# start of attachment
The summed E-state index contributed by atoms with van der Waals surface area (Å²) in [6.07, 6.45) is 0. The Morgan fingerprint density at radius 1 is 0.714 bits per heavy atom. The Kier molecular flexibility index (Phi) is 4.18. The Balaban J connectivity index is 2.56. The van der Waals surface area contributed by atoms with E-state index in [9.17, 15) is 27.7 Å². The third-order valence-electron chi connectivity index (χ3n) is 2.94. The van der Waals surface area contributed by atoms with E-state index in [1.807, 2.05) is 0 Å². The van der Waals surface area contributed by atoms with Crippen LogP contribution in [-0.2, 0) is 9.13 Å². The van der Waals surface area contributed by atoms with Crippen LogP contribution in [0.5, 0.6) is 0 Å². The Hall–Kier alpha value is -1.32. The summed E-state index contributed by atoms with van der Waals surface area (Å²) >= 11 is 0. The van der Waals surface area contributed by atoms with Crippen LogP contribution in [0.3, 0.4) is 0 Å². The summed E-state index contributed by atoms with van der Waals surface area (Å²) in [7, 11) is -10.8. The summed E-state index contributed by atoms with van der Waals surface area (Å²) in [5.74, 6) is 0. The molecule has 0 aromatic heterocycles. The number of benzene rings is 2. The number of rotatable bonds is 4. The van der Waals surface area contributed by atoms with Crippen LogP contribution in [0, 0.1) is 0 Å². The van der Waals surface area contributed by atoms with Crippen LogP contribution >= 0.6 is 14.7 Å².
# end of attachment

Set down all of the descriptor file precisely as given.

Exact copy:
The summed E-state index contributed by atoms with van der Waals surface area (Å²) in [6.07, 6.45) is 0. The Morgan fingerprint density at radius 1 is 0.714 bits per heavy atom. The Kier molecular flexibility index (Phi) is 4.18. The Balaban J connectivity index is 2.56. The van der Waals surface area contributed by atoms with E-state index in [9.17, 15) is 27.7 Å². The third-order valence-electron chi connectivity index (χ3n) is 2.94. The van der Waals surface area contributed by atoms with E-state index in [1.807, 2.05) is 0 Å². The van der Waals surface area contributed by atoms with Crippen LogP contribution in [-0.2, 0) is 9.13 Å². The van der Waals surface area contributed by atoms with Crippen LogP contribution in [0.5, 0.6) is 0 Å². The Hall–Kier alpha value is -1.32. The summed E-state index contributed by atoms with van der Waals surface area (Å²) >= 11 is 0. The van der Waals surface area contributed by atoms with Crippen LogP contribution in [0.3, 0.4) is 0 Å². The summed E-state index contributed by atoms with van der Waals surface area (Å²) in [7, 11) is -10.8. The summed E-state index contributed by atoms with van der Waals surface area (Å²) in [5.74, 6) is 0. The molecule has 0 aromatic heterocycles. The number of benzene rings is 2. The number of rotatable bonds is 4. The van der Waals surface area contributed by atoms with Crippen LogP contribution in [0, 0.1) is 0 Å². The van der Waals surface area contributed by atoms with Crippen LogP contribution >= 0.6 is 14.7 Å².